Imperfect Indians since 1981

May 15 marks an unusual anniversary in Cleveland Indians lore. 36 years ago, journeyman right-handed starting pitcher Len Barker braved the cold and rain to throw a 3-0 perfect game against the Toronto Blue Jays. It was the unquestioned peak of his career and a bright spot in an otherwise forgettable 1981 Indians season. Most remarkable about the game is its position as the most recent no hitter in Tribe history.

Despite multiple Cy Young Award winners (CC Sabathia, Cliff Lee, Corey Kluber) and runs to the World Series (1995, 1997, 2016), no Indians hurler has held an opponent hitless since. This raises the question, why haven’t the Indians had a no hitter or perfect game since 1981?

Major League Baseball has tossed 88 no hitters since Barker’s famous day, and the twenty-nine other MLB teams have each seen a pitcher or staff throw a no-hit game in that span – including the four that did not exist when Rick Manning squeezed the final out in 1981. Surprisingly, despite the drought, the Indians still rank tied for seventh with 14 franchise no hitters. From the venerable Bob Feller and Addie Joss to the obscure Dick Bosman and Bob Rhoads, Cleveland is historically no stranger to exceptional pitching performances.

Curiously, Cleveland has not been on the wrong side of a no hitter often going hitless only 11 times in the modern era. Since 1981, only the Blue Jays’ Dave Stieb (9/2/1990) and the Angels’ Ervin Santana (7/27/11) have befuddled the Tribe bats for a full 27 outs. The Santana no hitter was the only one to occur at Jacobs/Progressive Field since it opened in 1994.

No hitters and perfect games capture the imagination because they can happen at any time. Technically every game begins as a perfect game with only the pitcher(s) and batters deciding whether or not it stays that way. In 2012, baseball blog Minitab estimated the odds of a no-hitter at 1 in 1,548 and the odds of a perfect game at 1 in 29,555.

Since Barker’s Big Night, the Indians have played  5,716 regular season games and 84 playoff games for a total of 5,800 games. If the earlier estimates can be trusted then statistically the Indians should have enjoyed 3.74 no hitters in the past 36 years. You may notice that the stats care little for reality. This is not to say the club hasn’t had close calls.

Earlier this season, sixth starter Mike Clevinger, boosted by a stellar bullpen performance, managed to hold Minnesota to a lone hit in a Sunday matinee. Two seasons ago Carlos Carrasco flirted with history in Tampa Bay. On July 1, Cookie managed to hold the Rays hitless for 26 and 2/3 outs. Needing only one more strike to end the drought he could not locate a fastball against pinch hitter Joey Butler who punched a liner over the out-stretched glove of Jason Kipnis for the Rays’ first hit of the day. Going back to 2009, Cliff Lee carried a perfect game into the seventh inning of a nationally televised home game. Billy Traber one-hit the Yankees in 2003. The list goes on. Despite literally thousands of chances, Len Barker remains the standard.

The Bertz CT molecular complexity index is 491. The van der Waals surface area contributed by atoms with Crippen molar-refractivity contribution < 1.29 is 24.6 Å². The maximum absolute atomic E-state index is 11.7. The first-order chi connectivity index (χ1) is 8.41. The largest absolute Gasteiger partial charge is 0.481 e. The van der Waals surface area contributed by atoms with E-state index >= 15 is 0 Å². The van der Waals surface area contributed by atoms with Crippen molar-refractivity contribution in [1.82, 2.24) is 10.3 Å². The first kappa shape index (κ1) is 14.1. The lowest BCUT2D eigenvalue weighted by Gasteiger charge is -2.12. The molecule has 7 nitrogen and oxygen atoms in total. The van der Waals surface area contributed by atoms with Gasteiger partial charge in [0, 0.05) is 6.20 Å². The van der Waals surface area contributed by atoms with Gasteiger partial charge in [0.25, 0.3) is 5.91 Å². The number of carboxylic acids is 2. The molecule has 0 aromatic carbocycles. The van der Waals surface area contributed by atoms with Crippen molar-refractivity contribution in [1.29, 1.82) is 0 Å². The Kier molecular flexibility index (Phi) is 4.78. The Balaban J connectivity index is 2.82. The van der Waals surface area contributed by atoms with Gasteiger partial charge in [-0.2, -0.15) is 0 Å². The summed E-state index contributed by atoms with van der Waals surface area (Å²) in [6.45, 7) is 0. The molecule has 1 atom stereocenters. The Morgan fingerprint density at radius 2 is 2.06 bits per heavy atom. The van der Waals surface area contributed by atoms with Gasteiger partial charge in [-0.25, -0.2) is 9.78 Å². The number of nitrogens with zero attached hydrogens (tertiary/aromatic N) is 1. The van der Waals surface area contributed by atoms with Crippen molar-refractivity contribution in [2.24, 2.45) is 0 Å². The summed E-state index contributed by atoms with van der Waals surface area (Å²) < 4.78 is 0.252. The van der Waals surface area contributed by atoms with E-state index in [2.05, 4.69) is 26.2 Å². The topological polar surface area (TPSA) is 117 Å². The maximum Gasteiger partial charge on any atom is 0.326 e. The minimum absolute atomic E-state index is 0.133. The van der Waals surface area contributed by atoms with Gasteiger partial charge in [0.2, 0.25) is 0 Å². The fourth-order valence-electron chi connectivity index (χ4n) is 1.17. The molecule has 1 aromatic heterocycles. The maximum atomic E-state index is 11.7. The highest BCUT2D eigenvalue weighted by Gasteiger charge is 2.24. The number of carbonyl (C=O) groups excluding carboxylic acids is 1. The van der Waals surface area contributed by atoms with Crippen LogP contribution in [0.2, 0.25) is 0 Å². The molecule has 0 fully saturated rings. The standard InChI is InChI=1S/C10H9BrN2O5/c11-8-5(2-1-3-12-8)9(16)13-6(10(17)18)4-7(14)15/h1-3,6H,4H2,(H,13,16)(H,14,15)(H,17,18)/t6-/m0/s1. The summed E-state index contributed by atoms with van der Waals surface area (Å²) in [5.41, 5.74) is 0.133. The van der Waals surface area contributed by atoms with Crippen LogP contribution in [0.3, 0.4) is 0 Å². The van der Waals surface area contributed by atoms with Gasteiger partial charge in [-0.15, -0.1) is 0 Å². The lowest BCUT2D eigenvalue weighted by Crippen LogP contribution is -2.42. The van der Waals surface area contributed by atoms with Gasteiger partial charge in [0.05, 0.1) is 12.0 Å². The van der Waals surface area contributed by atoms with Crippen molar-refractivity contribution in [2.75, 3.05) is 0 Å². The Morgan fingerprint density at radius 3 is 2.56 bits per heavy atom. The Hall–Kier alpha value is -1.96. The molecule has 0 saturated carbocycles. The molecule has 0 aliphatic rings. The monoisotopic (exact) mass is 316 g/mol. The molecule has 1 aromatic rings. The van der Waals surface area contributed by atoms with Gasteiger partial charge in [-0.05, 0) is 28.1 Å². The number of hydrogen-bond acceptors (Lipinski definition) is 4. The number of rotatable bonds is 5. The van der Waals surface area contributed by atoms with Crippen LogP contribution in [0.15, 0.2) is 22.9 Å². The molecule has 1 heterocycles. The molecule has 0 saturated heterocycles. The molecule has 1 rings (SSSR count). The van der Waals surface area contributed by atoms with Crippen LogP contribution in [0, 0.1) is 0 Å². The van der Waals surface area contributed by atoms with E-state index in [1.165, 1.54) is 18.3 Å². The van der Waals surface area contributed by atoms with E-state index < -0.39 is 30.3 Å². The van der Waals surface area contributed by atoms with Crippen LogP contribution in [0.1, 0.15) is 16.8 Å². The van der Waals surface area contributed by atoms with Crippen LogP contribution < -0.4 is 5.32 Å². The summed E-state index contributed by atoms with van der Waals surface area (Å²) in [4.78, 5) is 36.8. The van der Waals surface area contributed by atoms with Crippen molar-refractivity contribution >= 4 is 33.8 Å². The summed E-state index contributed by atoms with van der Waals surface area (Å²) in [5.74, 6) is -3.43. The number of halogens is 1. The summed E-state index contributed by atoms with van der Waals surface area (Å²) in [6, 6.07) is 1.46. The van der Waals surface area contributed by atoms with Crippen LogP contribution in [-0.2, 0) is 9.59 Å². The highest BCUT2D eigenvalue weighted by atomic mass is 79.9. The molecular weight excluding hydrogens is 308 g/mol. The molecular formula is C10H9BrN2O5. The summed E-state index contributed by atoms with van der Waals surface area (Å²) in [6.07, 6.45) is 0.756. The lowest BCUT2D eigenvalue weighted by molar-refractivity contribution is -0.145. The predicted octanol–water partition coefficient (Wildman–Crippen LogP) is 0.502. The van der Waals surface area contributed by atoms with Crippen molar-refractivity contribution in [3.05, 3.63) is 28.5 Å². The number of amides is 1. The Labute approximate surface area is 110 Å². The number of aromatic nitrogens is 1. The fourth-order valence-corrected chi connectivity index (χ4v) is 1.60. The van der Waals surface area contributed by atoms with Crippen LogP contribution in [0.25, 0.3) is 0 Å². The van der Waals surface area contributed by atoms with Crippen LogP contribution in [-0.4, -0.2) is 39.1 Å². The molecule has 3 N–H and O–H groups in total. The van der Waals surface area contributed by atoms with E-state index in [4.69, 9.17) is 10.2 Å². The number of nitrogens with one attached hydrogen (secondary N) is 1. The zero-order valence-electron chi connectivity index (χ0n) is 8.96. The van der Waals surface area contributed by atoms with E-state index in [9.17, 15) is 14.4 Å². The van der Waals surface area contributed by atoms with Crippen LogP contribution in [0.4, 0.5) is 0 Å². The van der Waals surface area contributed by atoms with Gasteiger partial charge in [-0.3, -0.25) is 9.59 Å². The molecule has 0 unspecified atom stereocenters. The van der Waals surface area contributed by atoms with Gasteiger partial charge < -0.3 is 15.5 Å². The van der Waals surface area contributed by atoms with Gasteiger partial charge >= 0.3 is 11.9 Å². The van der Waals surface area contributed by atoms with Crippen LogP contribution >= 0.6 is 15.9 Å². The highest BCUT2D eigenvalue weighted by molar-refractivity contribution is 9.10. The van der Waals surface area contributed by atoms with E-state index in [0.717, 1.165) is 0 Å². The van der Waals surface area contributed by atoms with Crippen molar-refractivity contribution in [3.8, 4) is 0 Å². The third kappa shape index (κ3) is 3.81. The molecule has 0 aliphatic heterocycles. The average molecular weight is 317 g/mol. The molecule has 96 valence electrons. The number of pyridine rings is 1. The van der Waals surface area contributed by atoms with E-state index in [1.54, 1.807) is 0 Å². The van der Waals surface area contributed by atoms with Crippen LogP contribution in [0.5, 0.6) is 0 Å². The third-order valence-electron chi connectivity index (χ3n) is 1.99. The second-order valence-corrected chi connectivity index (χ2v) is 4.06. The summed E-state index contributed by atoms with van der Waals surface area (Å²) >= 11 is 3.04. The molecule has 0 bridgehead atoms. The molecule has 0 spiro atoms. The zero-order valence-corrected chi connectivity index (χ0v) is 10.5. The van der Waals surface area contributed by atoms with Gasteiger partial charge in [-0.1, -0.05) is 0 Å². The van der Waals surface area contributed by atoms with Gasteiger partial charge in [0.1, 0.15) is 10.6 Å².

It should be noted that throwing a no hitter is hard and if it were as simple as instructing a pitcher to “play better” then that message would be written in brail on the ball. The remarkable part of this streak is that the stars have not aligned in almost two generations. A pitcher needs that magical combination of rest, weather, opponent, and having their stuff. We should keep everything here in perspective: 23 big leaguers have thrown a perfect game; 24 people have visited the moon.

There is no telling when another Indians pitcher will hold an opponent hitless. It could be another five years or Cleveland could enjoy three perfect games in the next homestand. That unpredictability combined with its ubiquitous possibility make the notion of a no hitter so exciting for fans. Winning the World Series is hard. Even making the playoffs takes months of coordinated effort from roughly two dozen young men who play well enough independently and together for 162 games to win more games than four other geographically proximate teams. A perfect game takes one man rocking and rolling for two and a half hours. A no hitter could break out in late August between two 60-win clubs. Hell, Dock Ellis once threw a no hitter while tripping on acid.

There is simply no way of knowing. It’s comforting to think that Cleveland’s current pitching pedigree puts them in prime position to finally throw a no hitter or perfect game.  However, if Barker taught us anything it’s that perfection can come from the unlikeliest of places.